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Emma Martin

Peter Holloway writes:

I am just writing a few words to try to help people reconcile and
explain what happened to Emma last Saturday evening.

There have been reports in the press that suggest that that Emma was having a
problem with her glider or was in distress some time prior to her accident. In
other words that she knew she was in peril minutes prior.

Let me be very clear, this is totally and utterly false and has caused extreme
distress to Emma’s family and friends.

I am not suggesting that there was deliberate misrepresentation or falsification
of the facts, simply that the press articles were poorly written and poorly fact
checked. I would have hoped for better.

Here is what we know so far from the expert accident investigation.

Emma was competing in the Annual Forbes Flatlands International Hang Gliding
competition. This competition runs for 8 days and involves more that 60 world
class pilots from Australia and overseas. Emma was an advanced pilot and was
equal to this task.

The day in question was not a practice day but the second official competition
day. The competitor’s in Emma’s group were racing from Forbes airfield, 70 kms
north to Peak Hill airfield. Competitors launched by being towed aloft to 2000
feet by a fleet of special tug aircraft and then they used the invisible rising
warm air thermal currents to gain as much height as they could before gliding
towards their goal looking for another rising lift source on the way as they
slowly glided downwards.

In order to get to Peak Hill they would have been expecting to repeat this
climbing and gliding process several times over a period of 2-3 hours. All
competitors carry special parachutes and have sophisticated electronic equipment
with them to help them know when they find rising air and to navigate. They also
have radios to communicate with each other and people on the ground. The gliders
they fly are well tested and strong.

Emma was nearing the goal at Peak hill but probably needed one or two more good
thermals to get there. Unfortunately she was unable to locate the needed
thermals and correctly had chosen to land quite routinely in a farmers paddock.
The paddock she had selected was ideal, being large, relatively flat and with no
obstructions. She would have been aiming her glider into the prevailing breeze
(to give as low a landing speed as possible) as she had been taught. Emma was
meticulous in her landing approaches and always followed correct procedures.

She had radioed her intention to land just prior to another pilot high above and
had indicated that everything was fine. There was absolutely no indication that
she was in any difficulty (if she had been, she was trained to use and would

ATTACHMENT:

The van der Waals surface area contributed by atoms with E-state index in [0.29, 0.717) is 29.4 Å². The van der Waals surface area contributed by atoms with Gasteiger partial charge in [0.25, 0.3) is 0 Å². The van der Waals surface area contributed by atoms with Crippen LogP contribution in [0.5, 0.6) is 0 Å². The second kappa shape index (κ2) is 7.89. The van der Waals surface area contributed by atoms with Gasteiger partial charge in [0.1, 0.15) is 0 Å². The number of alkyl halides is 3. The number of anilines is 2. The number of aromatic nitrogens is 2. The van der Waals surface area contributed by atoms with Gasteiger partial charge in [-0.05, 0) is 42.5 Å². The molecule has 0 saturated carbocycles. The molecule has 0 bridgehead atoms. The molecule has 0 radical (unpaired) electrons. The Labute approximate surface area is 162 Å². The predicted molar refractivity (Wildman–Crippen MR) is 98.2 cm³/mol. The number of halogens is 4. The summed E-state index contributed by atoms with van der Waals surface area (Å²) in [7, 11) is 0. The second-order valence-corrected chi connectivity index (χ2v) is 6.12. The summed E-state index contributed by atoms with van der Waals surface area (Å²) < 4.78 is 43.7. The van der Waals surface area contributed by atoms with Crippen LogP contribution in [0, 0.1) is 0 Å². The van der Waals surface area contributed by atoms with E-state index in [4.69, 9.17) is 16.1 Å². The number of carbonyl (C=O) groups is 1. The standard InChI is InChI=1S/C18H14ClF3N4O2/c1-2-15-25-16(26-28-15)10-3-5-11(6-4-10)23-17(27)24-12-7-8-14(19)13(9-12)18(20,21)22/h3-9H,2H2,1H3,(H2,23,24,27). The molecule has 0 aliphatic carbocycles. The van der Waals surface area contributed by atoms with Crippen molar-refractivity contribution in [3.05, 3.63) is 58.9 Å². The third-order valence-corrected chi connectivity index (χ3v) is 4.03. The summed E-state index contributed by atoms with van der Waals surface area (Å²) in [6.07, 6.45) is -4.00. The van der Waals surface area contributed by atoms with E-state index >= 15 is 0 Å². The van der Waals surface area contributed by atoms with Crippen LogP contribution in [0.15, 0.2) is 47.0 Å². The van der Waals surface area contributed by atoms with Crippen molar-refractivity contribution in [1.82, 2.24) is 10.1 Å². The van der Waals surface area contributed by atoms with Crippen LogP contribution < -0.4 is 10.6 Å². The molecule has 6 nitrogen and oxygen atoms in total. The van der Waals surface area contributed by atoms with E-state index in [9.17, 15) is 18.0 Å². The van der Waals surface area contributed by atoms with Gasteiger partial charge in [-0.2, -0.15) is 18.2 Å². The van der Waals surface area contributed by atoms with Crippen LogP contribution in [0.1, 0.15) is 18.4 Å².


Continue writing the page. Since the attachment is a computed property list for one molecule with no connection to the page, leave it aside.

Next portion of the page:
have used her special emergency parachute). There was no suggestion that she was
expecting anything other that a routine landing.

It would seem that Emma got into difficulty within the last few seconds of her
landing approach and within only a very few meters of the ground. It is presumed
that a strong random swirly gust of wind temporarily turned her glider away from
pointing into the prevailing wind and before she could turn it back into the
wind her glider impacted the ground facing down wind at a shallow angle but
unfortunately at a high speed. This has been determined from expert analysis of
Emma’s glider and examination of the crash site. Emma would have been
immediately rendered unconscious and would have felt no pain.

We are hoping the GPS data logger she was carrying will give some useful data
and allow us to see her speed and position over the last 3-6 seconds.

There are no known witnesses to the accident on the ground and no one on the
ground called emergency serviced prior to the accident.

The fellow pilot high above did not see the actual landing but within seconds of
the landing became concerned when he could not raise Emma on the radio and could
see the glider laying in an odd position. He immediately spiraled down, landed,
rushed to Emma and began first aid. He had been trained in emergency
resuscitation techniques. The emergency services were called immediately by this
same pilot with Emma. They were called a second time by an experienced ambulance
officer standing next to me at Forbes airport. Her location was known exactly as
she was carrying a “SPOT” (GPS) tracker and we could see her location on my

The accident investigation is on-going and will take a fair amount of time but
we would be very surprised if any of the basic details described above change.

If any of Emma’s family or friends want to talk further please FB message me and
I can give you my phone number.
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